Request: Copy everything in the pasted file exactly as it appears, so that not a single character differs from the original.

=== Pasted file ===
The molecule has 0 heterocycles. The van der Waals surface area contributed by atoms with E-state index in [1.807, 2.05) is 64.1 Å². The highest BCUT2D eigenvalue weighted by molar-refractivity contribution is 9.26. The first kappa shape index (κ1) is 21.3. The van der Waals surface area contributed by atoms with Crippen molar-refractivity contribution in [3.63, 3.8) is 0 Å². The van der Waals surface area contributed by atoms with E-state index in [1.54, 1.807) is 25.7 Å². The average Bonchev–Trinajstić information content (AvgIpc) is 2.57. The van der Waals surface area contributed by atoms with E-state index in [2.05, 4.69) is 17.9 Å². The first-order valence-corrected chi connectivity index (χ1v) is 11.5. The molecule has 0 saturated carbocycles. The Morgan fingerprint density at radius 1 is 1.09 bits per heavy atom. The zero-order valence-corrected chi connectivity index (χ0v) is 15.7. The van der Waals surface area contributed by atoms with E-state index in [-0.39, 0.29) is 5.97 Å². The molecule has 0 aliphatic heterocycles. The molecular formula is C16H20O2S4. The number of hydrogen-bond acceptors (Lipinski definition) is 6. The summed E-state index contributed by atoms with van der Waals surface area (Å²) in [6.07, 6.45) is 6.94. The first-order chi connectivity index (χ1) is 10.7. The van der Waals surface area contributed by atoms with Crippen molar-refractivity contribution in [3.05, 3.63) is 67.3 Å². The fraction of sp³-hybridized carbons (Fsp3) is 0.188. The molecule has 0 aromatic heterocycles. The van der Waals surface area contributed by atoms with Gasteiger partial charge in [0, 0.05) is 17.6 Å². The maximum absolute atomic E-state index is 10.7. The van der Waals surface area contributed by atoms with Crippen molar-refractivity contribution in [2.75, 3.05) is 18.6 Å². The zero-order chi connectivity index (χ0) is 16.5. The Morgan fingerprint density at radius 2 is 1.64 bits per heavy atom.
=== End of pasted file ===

The molecule has 0 heterocycles. The van der Waals surface area contributed by atoms with E-state index in [1.807, 2.05) is 64.1 Å². The highest BCUT2D eigenvalue weighted by molar-refractivity contribution is 9.26. The first kappa shape index (κ1) is 21.3. The van der Waals surface area contributed by atoms with Crippen molar-refractivity contribution in [3.63, 3.8) is 0 Å². The van der Waals surface area contributed by atoms with E-state index in [1.54, 1.807) is 25.7 Å². The average Bonchev–Trinajstić information content (AvgIpc) is 2.57. The van der Waals surface area contributed by atoms with E-state index in [2.05, 4.69) is 17.9 Å². The first-order valence-corrected chi connectivity index (χ1v) is 11.5. The molecule has 0 saturated carbocycles. The Morgan fingerprint density at radius 1 is 1.09 bits per heavy atom. The zero-order valence-corrected chi connectivity index (χ0v) is 15.7. The van der Waals surface area contributed by atoms with E-state index in [-0.39, 0.29) is 5.97 Å². The molecule has 0 aliphatic heterocycles. The molecular formula is C16H20O2S4. The number of hydrogen-bond acceptors (Lipinski definition) is 6. The summed E-state index contributed by atoms with van der Waals surface area (Å²) in [6.07, 6.45) is 6.94. The first-order chi connectivity index (χ1) is 10.7. The van der Waals surface area contributed by atoms with Crippen molar-refractivity contribution in [3.05, 3.63) is 67.3 Å². The fraction of sp³-hybridized carbons (Fsp3) is 0.188. The molecule has 0 aromatic heterocycles. The van der Waals surface area contributed by atoms with Gasteiger partial charge in [0, 0.05) is 17.6 Å². The maximum absolute atomic E-state index is 10.7. The van der Waals surface area contributed by atoms with Crippen molar-refractivity contribution in [2.75, 3.05) is 18.6 Å². The zero-order chi connectivity index (χ0) is 16.5. The Morgan fingerprint density at radius 2 is 1.64 bits per heavy atom.